Okay, I know this post is months late (the Newbery winners were announced in January). I have a very good reason for this; it took me this long to get my hands on a copy of The Surrender Tree, the last book left for me to read. I finally got it from the library this week, so here are my thoughts on each of this year’s Newbery books.

graveyard-book2009 Newbery Medal Winner:
The Graveyard Book by Neil Gaiman. Harper Collins, 2008.

I adored this book. I also read Coraline this year, and while I loved both I far and away preferred The Graveyard Book. Bod Owens is just a toddler when his family is brutally murdered by the man Jack. Little Bod escapes the same fate when he crawls out of his crib, out of his house, and into the ancient cemetary next door. The ghosts adopt him and keep him safe from murderous Jack, and the mysterious Silas becomes his guardian. He is raised by the ghostly Owens couple and christened Nobody since no one knows his real name. Bod grows up with all the freedoms and privileges of the cemetary, which gives him certain abilities everyday mortals lack. The threat from Jack is ever-present, which leads to a climax where the ghosts, Silas, and the very clever and brave Bod get to show off all their tricks. In the meantime, Bod grows up and has the kind of adventures found in kids’ dreams (or nightmares). This book is exceptionally funny (as when Bod tries to convince a schoolteacher about how history really happened, since he was told firsthand by a ghost who was there), scary, sweet, magical, and just exceptional.

I listened to this on audio book, read by the author, and it was the most enjoyable performance I have listened to in quite some time. I highly recommend it.

underneath2009 Newbery Honor Books:
The Underneath by Kathi Appelt. Atheneum, 2008.

I reviewed this book back in January, and my opinion is still the same. I thought this was a beautifully written, lyrical book with a convoluted plot. It took quite a while for all the elements to come together, and while the prose was enough to keep me going at first it eventually became hard to stay with. I booktalked this and promoted it to my students, and my hardest core readers couldn’t get through it. A beautiful choice, but not the most readable.

savvySavvy by Ingrid Law. Dial, 2008.

Mississippi Beaumont is waiting anxiously for her 13th birthday. That’s the day everyone in her family get their “savvy,” or special power. She has a brother who can make hurricanes, another who can control electricity. “Mibs” hopes her savvy will be something pretty amazing. But just before her birthday, her father is seriously hurt in a car accident, and her mother rushes to his side a few towns away. Convincd that her savvy will somehow help save her father, she gets her brothers, the local preacher’s kids, and a Bible salesmen to help her on a rollicking adventure to her father’s bedside. Along the way they meet an eccentric cast of characters, and Mibs learns her savvy isn’t anything like what she imagined, but it’s still pretty great.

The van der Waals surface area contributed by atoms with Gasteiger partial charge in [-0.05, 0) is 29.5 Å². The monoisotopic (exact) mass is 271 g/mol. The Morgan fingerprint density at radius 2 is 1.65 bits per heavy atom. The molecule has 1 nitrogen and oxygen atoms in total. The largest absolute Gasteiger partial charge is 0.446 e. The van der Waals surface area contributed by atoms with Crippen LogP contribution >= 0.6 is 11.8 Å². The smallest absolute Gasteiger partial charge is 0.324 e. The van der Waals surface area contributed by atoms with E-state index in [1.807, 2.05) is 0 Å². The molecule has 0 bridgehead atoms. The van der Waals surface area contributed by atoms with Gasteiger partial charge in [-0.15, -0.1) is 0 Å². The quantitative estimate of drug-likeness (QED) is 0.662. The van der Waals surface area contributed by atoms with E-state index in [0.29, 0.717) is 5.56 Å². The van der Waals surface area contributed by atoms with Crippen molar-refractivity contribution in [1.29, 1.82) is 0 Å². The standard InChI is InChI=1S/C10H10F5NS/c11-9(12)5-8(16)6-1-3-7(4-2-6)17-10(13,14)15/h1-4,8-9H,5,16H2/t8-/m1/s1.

The homespun phrases in Law’s first book can become a little tedious, and the promising start of the book droops a little as the adventures of the troupe in the Bible bus get more and more outrageous, but this is still a charmer of a first book.

aftertupacAfter Tupac and D Foster by Jacqueline Woodson. Puntam Young Adult, 2008.

I’ve never read a Jacqueline Woodson book that stepped wrong, and this one is no exception. This is another book I reviewed several months back, and I still remember it vividly. The 11-year-old narrator and her best friend Neeka, inseparable since birth, are sitting on their stoop in Queens one day when D Foster appears. She’s mysterious, not from the neighborhood, and she loves Pac and his music as much as they do. They become fast friends. But as the drama of Tupac Shakur’s last years play out, the secrecy and problems of D’s life becomes more and more clear to the friends from Queens. And then one day D is gone, leaving behind questions, lies, and heartbreak. Did they even know her real name?

This book is phenomenal, about good kids from the city who have lives more complicated than they realize and a tremendous ability to love and tolerate. Set against the backdrop of  Tupac’s final years, the story will call up vibrant memories from his fans who were following along and remember. For the teens reading it, it’s an absorbing look into how his music moved people.

surrendertreeThe Surrender Tree by Margarita Engle. Henry Holt, 2008.

This is an historical account of Cuba’s fight for independence from Spain, told entirely through verse. Each poem is told from the point of view of Rosa, an herbal healer helping the rebel movement in the mountains of Cuba; Jose, her husband and protector; Lieutenant Death, slavehunter for Spain and set on destroying Rosa; and the various other characters they meet during 30 years of war. It is heartbreaking, beautiful, hopeful, tragic, bloody, and thrilling. It’s the kind of book that transcends age and could inform and move people from all walks of life. It is beautifully written by Engle, and the poetic format balances the content: the ugliness and hopefulness of war.